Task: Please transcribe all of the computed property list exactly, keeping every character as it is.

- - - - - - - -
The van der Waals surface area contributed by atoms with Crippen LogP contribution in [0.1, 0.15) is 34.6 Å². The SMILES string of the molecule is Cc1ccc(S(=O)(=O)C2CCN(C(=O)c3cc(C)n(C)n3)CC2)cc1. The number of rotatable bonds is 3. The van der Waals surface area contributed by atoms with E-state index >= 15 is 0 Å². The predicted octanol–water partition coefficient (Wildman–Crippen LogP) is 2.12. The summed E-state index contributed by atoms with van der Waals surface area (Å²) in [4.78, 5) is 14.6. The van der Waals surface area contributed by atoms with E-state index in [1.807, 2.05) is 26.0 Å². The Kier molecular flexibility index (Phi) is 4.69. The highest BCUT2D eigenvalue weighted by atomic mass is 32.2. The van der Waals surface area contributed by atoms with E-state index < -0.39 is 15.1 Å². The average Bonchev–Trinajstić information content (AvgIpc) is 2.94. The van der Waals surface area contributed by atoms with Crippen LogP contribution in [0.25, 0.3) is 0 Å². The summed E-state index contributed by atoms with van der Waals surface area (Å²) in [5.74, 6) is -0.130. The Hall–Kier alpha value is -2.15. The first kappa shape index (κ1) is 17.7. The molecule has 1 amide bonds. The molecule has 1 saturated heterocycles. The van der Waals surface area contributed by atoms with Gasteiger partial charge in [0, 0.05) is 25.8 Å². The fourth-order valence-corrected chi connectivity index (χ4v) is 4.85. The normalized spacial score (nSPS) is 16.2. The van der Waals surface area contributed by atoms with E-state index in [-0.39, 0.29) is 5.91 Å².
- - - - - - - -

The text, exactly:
The van der Waals surface area contributed by atoms with Crippen LogP contribution in [0.1, 0.15) is 34.6 Å². The SMILES string of the molecule is Cc1ccc(S(=O)(=O)C2CCN(C(=O)c3cc(C)n(C)n3)CC2)cc1. The number of rotatable bonds is 3. The van der Waals surface area contributed by atoms with E-state index >= 15 is 0 Å². The predicted octanol–water partition coefficient (Wildman–Crippen LogP) is 2.12. The summed E-state index contributed by atoms with van der Waals surface area (Å²) in [4.78, 5) is 14.6. The van der Waals surface area contributed by atoms with E-state index in [1.807, 2.05) is 26.0 Å². The Kier molecular flexibility index (Phi) is 4.69. The highest BCUT2D eigenvalue weighted by atomic mass is 32.2. The van der Waals surface area contributed by atoms with E-state index < -0.39 is 15.1 Å². The average Bonchev–Trinajstić information content (AvgIpc) is 2.94. The van der Waals surface area contributed by atoms with Crippen LogP contribution in [0.25, 0.3) is 0 Å². The summed E-state index contributed by atoms with van der Waals surface area (Å²) in [5.74, 6) is -0.130. The Hall–Kier alpha value is -2.15. The first kappa shape index (κ1) is 17.7. The molecule has 1 amide bonds. The molecule has 1 saturated heterocycles. The van der Waals surface area contributed by atoms with Gasteiger partial charge in [0, 0.05) is 25.8 Å². The fourth-order valence-corrected chi connectivity index (χ4v) is 4.85. The normalized spacial score (nSPS) is 16.2. The van der Waals surface area contributed by atoms with E-state index in [-0.39, 0.29) is 5.91 Å².